Apr 292004
 
Authors: Kristina Steward

I went to the mailbox just last week expecting to receive the

normal junk mail, letters from friends and family and the

ever-looming consistency of bill cycles. Amid all the bills and

letters was the ominous envelope that read “Jury Summons.” I

thought to myself, “Surely, this must be a mistake, this is

obviously not meant for me.” I checked the address and sure enough,

this Jury Summons was mine.

How could this be possible? I am a full-time student. In fact, I

am a graduating senior immersed in preparation for the last-minute

papers that our professors “lovingly” compile upon us toward the

end of the semester like clockwork. I knew what I had to do: I

needed to call the number on my summons and alert the

powers-that-be that this is a mistake.

I called and got the standard message where I proceeded to

listen to all of the numerical options, until at last I was able to

hear the number that directed me to an actual human being. When I

finally spoke with a human, I explained my situation and asked to

speak with the jury commissioner. The secretary transferred me to

Commissioner Lori Johnson’s personal line. “OK, great I’m getting

somewhere,” I thought to myself. The phone rang twice and

“surprisingly” it went directly to the commissioner’s voice

mail.

I knew what I must do next. I couldn’t take time out of my

18-credit schedule, with finals looming around the corner. What if

it is a murder trial … I could be there for days, weeks, months

even. I was informed by Student Legal Services on campus to have

CSU write an official letter. SLS informed me that this would be a

definite reason for disqualification of jury duty. The letter was

sent, and I felt footloose and fancy-free – that is, until I went

back to my mailbox days later.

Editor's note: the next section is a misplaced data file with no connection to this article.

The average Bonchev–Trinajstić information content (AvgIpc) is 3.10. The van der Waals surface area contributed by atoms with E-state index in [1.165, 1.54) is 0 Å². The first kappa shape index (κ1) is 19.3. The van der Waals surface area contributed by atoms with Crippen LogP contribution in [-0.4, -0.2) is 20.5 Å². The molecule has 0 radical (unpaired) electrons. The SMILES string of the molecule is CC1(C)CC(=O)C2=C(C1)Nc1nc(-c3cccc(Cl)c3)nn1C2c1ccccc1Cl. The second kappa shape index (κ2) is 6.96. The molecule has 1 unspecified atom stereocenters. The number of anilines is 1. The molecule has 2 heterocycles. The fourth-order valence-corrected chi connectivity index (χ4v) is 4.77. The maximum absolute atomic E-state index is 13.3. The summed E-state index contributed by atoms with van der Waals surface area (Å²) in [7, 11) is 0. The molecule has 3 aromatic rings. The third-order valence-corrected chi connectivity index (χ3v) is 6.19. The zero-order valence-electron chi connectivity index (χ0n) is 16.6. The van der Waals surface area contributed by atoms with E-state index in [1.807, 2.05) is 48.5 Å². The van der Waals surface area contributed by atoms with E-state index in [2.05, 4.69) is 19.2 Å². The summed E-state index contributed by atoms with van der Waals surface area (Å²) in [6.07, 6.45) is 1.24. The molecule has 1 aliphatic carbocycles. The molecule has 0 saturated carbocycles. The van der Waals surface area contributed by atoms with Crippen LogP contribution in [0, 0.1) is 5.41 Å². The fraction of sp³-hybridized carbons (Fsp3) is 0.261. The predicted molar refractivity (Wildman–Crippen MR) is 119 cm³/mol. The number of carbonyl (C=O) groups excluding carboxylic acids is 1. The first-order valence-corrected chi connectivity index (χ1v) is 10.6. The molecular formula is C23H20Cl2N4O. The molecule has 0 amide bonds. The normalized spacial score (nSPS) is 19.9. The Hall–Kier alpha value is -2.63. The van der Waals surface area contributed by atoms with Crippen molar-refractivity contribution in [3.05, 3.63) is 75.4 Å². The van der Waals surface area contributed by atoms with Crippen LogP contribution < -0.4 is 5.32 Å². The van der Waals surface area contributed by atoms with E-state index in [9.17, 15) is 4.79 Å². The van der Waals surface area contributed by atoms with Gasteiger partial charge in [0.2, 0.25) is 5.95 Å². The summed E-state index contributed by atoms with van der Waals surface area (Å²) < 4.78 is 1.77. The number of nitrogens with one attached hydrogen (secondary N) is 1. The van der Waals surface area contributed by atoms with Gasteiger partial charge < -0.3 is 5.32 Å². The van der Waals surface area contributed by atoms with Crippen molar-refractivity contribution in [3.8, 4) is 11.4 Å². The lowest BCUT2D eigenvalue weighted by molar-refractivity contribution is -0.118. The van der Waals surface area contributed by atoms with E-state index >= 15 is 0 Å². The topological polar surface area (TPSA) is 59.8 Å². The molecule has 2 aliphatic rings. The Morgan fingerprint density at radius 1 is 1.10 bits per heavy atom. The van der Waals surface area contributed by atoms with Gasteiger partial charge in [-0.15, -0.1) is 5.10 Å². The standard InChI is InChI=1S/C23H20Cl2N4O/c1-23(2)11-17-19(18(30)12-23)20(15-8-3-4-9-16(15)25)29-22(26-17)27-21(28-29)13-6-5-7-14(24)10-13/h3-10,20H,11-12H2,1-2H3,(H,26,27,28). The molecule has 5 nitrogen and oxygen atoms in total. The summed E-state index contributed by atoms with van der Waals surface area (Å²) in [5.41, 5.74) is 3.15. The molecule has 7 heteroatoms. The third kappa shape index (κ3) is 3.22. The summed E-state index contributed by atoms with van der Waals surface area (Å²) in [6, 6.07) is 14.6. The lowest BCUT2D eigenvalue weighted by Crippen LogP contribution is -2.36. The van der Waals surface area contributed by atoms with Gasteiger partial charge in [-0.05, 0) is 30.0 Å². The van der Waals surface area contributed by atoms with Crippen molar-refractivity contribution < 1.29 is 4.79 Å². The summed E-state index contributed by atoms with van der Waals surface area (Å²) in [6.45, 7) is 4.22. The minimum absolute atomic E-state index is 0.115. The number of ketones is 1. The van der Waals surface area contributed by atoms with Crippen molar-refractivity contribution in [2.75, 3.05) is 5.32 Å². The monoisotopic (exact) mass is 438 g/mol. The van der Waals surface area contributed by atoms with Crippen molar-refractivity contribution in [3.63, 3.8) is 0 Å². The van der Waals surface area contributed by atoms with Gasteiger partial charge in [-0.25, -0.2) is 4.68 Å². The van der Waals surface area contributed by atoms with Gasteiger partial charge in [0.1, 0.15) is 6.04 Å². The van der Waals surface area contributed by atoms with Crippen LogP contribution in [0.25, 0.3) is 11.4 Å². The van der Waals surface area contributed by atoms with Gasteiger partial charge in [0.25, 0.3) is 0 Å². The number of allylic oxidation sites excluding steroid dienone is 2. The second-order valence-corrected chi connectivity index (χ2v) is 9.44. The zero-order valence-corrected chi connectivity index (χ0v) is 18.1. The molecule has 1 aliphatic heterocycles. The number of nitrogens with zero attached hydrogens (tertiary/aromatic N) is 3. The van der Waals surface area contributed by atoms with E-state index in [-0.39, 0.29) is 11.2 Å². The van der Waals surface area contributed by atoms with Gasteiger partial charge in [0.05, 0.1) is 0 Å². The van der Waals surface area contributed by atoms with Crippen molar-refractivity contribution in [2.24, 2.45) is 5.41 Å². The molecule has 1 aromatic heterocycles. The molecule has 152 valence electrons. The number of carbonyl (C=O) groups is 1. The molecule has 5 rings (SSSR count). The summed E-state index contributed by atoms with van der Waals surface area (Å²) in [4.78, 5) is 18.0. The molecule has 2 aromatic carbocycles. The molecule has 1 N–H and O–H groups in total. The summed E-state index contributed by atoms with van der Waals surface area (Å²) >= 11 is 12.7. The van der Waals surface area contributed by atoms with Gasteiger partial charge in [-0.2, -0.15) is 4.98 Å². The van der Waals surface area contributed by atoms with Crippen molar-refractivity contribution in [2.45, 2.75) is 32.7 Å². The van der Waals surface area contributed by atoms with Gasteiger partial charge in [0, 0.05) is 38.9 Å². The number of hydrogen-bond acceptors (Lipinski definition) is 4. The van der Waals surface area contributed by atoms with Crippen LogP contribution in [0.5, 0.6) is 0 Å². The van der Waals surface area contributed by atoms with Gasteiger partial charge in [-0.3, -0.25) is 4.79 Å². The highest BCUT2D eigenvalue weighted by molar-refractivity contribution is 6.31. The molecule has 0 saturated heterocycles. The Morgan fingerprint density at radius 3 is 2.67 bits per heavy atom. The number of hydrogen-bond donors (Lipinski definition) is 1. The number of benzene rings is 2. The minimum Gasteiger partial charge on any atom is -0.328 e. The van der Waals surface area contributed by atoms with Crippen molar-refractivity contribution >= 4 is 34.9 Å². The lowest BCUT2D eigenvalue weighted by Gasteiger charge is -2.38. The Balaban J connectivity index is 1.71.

I received an official letter from the commissioner stating, “I

cannot disqualify you because you are a student. To preserve the

fairness of jury selection the State of Colorado allows no

occupational exemptions, no one group or persons is exempt from

jury service, not politicians, judges, students, law enforcement

personnel,” and so on and so on. It became quite clear that I was

going to have to perform my civic duty.

After all the muss and fuss, I appeared with my summons at the

court to await the jury-pool selections. I had been informed that

this process can last hours. So, if you get to this point, I

suggest you bring a good magazine. The jury pool is a process of

random selection. If your number is called you go into the

courtroom where you sit on a panel and proceed to answer questions

from lawyers involved in the case.

The lawyers then decide which 12 individuals will be “whittled”

down to the selected six jurors. The lawyers have a call sheet and

go back and forth checking off the names of the individuals they do

not want because of the nature of your answers, maybe a candidate

had shifty eyes or just pure bias. This is how the jury is

selected. It is now time for court to be in session. Luckily, the

jury had been decided upon before my number was selected.

This is for all of those students out there like myself who

thought being a student disqualifies you automatically, it won’t. I

hope this article paves the way for those other victims. In truth,

it is quite an interesting process and a serious matter that is

revered as an honor. If that doesn’t do it for you, hey students,

you get to miss class the day and/or days of the trial.

 

Kristina Steward is graduating senior in the speech

communication department

 Posted by at 5:00 pm

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